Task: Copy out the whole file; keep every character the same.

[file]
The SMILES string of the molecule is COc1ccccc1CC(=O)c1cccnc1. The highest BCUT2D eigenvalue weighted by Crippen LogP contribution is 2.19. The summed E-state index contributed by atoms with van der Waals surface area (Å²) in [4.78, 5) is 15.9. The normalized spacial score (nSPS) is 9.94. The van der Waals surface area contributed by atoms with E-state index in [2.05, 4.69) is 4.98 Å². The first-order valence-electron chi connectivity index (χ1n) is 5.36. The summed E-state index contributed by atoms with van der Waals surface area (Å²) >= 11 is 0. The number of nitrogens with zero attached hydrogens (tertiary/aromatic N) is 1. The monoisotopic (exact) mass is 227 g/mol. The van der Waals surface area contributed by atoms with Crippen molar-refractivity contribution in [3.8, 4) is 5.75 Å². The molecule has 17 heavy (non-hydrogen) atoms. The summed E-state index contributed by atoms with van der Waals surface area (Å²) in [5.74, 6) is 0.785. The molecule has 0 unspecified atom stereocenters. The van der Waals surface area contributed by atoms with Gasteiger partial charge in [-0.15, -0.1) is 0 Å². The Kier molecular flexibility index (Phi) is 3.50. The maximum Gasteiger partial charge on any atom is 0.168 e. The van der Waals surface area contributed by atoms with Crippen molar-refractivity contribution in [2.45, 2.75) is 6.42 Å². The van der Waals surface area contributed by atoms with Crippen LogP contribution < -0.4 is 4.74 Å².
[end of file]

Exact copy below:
The SMILES string of the molecule is COc1ccccc1CC(=O)c1cccnc1. The highest BCUT2D eigenvalue weighted by Crippen LogP contribution is 2.19. The summed E-state index contributed by atoms with van der Waals surface area (Å²) in [4.78, 5) is 15.9. The normalized spacial score (nSPS) is 9.94. The van der Waals surface area contributed by atoms with E-state index in [2.05, 4.69) is 4.98 Å². The first-order valence-electron chi connectivity index (χ1n) is 5.36. The summed E-state index contributed by atoms with van der Waals surface area (Å²) >= 11 is 0. The number of nitrogens with zero attached hydrogens (tertiary/aromatic N) is 1. The monoisotopic (exact) mass is 227 g/mol. The van der Waals surface area contributed by atoms with Crippen molar-refractivity contribution in [3.8, 4) is 5.75 Å². The molecule has 17 heavy (non-hydrogen) atoms. The summed E-state index contributed by atoms with van der Waals surface area (Å²) in [5.74, 6) is 0.785. The molecule has 0 unspecified atom stereocenters. The van der Waals surface area contributed by atoms with Gasteiger partial charge in [-0.15, -0.1) is 0 Å². The Kier molecular flexibility index (Phi) is 3.50. The maximum Gasteiger partial charge on any atom is 0.168 e. The van der Waals surface area contributed by atoms with Crippen molar-refractivity contribution in [2.45, 2.75) is 6.42 Å². The van der Waals surface area contributed by atoms with Crippen LogP contribution < -0.4 is 4.74 Å².